By Pam Ribbey, Washington, DC: Opus Self-Publishing, Politics and Prose Bookstore (2022)
Reviewed by Charles C. Kolb, Ph.D.
This self-published booklet is, in the main, a biography of Pam Ribbey’s grandfather, focuses on her own research and discussions with him on his is role before, during, and immediately after the attack on Pearl Harbor. Capt. Charles Hamilton Maddox, a graduate of the U.S. Naval Academy, Class of 1909, served as a United States naval officer and was a veteran of both World Wars. He had also attended the Harvard Graduate School of Applied Science and the Massachusetts Institute of Technology. Captain Maddox retired in 1946 and passed away unexpectedly in1964. He had been” in charge” of the British Empire Section for the Office of U.S. Naval Intelligence in Washington, DC in the 1930s. He was a pioneer in naval radio communication and pre-World War II Naval War College faculty member, and, in November and December 1941, commanded a “secret” Task Group in the South Pacific.
She writes (“Note” p.3): “There is an ‘Official Past’ about the Pearl Harbor Attack of 7 December 1941, and there is what really happened.” She also mentions the November 2018 “avoidable” Woolsey Fire that swept through 100,000 acres of dry chaparral in the Malibu Mountains of southern California in which she lost fifteen years of archival research and interviews along with her Pearl Harbor library of books and photographs. The story she tells in her publication derives “from a few notes evacuated that night.”
Her narrative begins with the flagship USS Antares (AKS-3) and destroyer USS Selfridge (DD-357) of Task Group 15.2, Base Force Squadron 8, of the U.S. Pacific Fleet, under the command of Captain Maddox serving as the commodore. (For more on Antares and Selfridge see the reviewer’s write-ups at the end of the review) In late November, Maddox conferred in a “secret meeting” with Sir Harry Luke, British Western Pacific High Commissioner (WPHC), on his yacht at Canton Island (p. 42). The Task Group returned to Pearl Harbor departing in late November from Canton and Palmyra Islands but “shadowed” by an IJN fleet submarine seen 28 November and 5 December. On 6 December, the Task Group spotted a hostile submarine (confirmed by sonar on Selfridge) near the entrance to Pearl Harbor and Maddox ordered the USS Ward (DD-139) and a PBY-5 Catalina (14-P-1) piloted by Ens. William Tanner to attack and sink the Japanese midget submarine. Ward attacked and sank it, thus firing the first shots of the Pacific War.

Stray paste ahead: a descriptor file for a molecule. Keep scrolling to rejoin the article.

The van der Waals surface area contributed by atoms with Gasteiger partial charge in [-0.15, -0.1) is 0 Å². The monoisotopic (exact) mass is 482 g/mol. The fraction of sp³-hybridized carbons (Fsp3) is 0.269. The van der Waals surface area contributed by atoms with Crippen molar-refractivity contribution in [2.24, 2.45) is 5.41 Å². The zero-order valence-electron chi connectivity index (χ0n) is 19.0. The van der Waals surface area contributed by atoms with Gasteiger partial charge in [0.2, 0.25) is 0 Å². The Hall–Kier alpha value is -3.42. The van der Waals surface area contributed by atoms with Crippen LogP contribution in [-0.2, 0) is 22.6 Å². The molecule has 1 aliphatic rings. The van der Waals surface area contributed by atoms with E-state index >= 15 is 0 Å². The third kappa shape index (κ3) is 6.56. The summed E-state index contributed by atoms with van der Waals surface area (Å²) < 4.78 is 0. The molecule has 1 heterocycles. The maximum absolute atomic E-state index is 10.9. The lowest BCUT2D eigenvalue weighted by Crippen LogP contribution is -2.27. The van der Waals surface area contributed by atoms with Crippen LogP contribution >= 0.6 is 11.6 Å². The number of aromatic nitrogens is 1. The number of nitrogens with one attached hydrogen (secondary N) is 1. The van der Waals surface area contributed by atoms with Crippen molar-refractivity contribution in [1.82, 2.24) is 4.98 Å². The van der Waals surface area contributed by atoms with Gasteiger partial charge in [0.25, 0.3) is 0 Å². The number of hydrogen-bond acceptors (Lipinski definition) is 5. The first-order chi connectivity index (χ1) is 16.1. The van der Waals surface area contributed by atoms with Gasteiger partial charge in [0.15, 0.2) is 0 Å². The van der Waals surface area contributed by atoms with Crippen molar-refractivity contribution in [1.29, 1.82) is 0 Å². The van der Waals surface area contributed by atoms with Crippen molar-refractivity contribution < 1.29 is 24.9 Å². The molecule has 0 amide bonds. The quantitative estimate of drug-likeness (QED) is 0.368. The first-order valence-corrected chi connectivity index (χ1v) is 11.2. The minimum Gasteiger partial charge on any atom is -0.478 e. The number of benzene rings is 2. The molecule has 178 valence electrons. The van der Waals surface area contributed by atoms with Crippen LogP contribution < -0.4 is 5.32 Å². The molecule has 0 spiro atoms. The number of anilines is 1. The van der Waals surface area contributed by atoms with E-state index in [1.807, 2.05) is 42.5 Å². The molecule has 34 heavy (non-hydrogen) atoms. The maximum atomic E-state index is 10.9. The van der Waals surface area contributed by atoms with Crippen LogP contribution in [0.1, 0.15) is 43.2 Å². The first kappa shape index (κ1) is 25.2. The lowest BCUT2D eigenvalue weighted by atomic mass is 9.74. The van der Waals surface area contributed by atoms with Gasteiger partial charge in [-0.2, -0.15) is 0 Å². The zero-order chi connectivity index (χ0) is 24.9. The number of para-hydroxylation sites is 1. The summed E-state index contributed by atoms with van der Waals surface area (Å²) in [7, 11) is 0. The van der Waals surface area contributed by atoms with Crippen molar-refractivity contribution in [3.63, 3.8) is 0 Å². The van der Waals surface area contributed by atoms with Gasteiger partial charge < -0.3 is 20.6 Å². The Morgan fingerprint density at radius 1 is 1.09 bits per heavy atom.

Some of what Maddox saw and did 5-7 December was written in a letter, dated 16 December, to his wife Isabel who was living in Washington, DC. At this point Ribbey inserts material from Layton’s 1985 book (no citation) and cites a Layton archives letter (2-CL-41, revised) dated 14 October 1941 concerning US Pacific Fleet security at Pearl Harbor. She refers to War Plan Orange exercises at the Naval War College in the 1930s, when Maddox took the role of “Japanese Admiral.” In 1937, he was detached from ONI and took command of the light cruiser USS Raleigh (CL-7), flagship of Squadron 40-T, but then assumed command of USS Porter (DD-356) flagship of Destroyer Squadron 5, and then Task Group 15.8. in October 1941.
The author then reviews materials on the German armed merchant cruiser Atlantis and IJN submarines in the Indian Ocean, and July and August 1940 secret British documents about the British Far East Fleet and Far East Situation, and reports that Canton and Palmyra Islands were preparing for war (pp. 14-15). She also notes that station HYPO was tracking Japanese merchant and war ships, and the stations in the Pacific that had DF equipment (Canton and Palmyra are on her list that had DF since 1940 but may have lacked trained operators according to Layton). German raiders in the central Pacific are identified (Orion and Komet) as sinking Allied shipping, and the sinking of HMAS Sydney by Raider G/Schiff 41 (HSK Kormoran on 24 November 1941 is also mentioned.
Antares departed with Selfridge from Canton via Palmyra on 26 November and from Palmyra for Pearl Harbor four days later (p. 52) and a sailor in Antares “certainly saw” an IJN submarine following (p. 60). Selfridge, low on fuel, would depart the Task Group at 2015 on 6 December before Antares saw a midget submarine at 0600 outside of Pearl Harbor on 7 December (pp. 61-62). The author next interjects a HYPO alert about a concentration of Japanese submarines in the Marshalls and Rochfort’s priority alert to Op-20-6 resulting in the war warnings of 27 and 28 November. Next, Captain Maddox ordered the sinking of the midget submarine and we learn that thirty IJN fleet submarines were “arrayed in a fan formation” outside the mouth of Pearl Harbor” (pp. 61-62). The deck log of the destroyer USS Ward indicates an exchange of messages with Antares, but the latter’s deck log does not mention this. The Pearl Harbor Attack Hearings vol. 36 (1945) concluded that the minesweeper USS Condor (AMC-14) sighted the periscope of a midget submarine at 0350 and reported this to Ward but the message was not passed along to higher authorities (i.e. Admiral Kimmel).